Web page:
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Sigh :grouphug: anyone else having trouble waiting for their solsti like us? We have a driving vacation planned to Skyline Drive for our red solsti, have the trunk space figured out, have the clothes figured out, and have the reservations. WE JUST NEED THE SOLSTI! :nopity:
 

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VTsolsti said:
Sigh :grouphug: anyone else having trouble waiting for their solsti like us? We have a driving vacation planned to Skyline Drive for our red solsti, have the trunk space figured out, have the clothes figured out, and have the reservations. WE JUST NEED THE SOLSTI! :nopity:
Yea, I'm with you. It has been difficult particularly because my wife just took ownership of a 2005 Bonneville GXP and one of my Councilman just took delivery of a BMW 325 Vert (both this week!).

Everyone else has their babies and I continue to wait and wait and wait and WAIT!

Hangin' in there but it sure is rough...... :cool:
 

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I was doing fine until production started this week.

Now, I'm getting really antsy about sitting in the driver's seat. I've never driven a manual or a roadster, so it's going to be one heck of an experience when I pick it up from the dealership.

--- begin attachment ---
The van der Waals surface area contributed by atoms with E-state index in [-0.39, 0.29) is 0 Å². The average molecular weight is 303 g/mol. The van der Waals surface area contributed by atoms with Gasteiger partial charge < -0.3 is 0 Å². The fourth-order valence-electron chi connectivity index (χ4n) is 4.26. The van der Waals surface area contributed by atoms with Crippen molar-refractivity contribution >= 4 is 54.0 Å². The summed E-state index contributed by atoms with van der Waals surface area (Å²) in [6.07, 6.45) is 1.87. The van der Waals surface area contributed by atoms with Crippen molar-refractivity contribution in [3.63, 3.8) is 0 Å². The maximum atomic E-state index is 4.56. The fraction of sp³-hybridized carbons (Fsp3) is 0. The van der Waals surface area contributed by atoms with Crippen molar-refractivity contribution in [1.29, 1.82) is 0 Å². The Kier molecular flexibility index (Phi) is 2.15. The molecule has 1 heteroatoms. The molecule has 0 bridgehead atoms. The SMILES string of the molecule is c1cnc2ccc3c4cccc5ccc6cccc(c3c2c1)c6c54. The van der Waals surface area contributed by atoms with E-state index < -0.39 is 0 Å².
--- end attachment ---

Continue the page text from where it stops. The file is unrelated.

:D :thumbs: :cool:
 

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blue_q said:
I was doing fine until production started this week.

Now, I'm getting really antsy about sitting in the driver's seat. I've never driven a manual or a roadster, so it's going to be one heck of an experience when I pick it up from the dealership.

:D :thumbs: :cool:
I would practice some on a manual or you're going to be stalling quite often!
 

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Adrenaline said:
I would practice some on a manual or you're going to be stalling quite often!
:agree: Could be an embarrasing beginning of your solstice ownership. You really don't want your first attempts to be in front of everyone watching at the dealership. Either find a friend willing to teach you on their car, buy a cheap beater for $300 just to learn, take a mini vacation to Mexico and rent a VW bug down there, or have someone drive it off for you, but don't try to figure it out in the dealer parking lot! You will be bitter.
 

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As each day passes the anxiety gets more intense just knowing the time is near. What is going to make it hard is getting the call from the dealer saying the car will be in in 2 weeks. That will be two weeks in slow motion. When April 15 was here I figured no problem waiting now I feel like a kid.
 

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blue_q said:
I was doing fine until production started this week.

Now, I'm getting really antsy about sitting in the driver's seat. I've never driven a manual or a roadster, so it's going to be one heck of an experience when I pick it up from the dealership.

:D :thumbs: :cool:
Ditto.
 

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SCSOLSTICE said: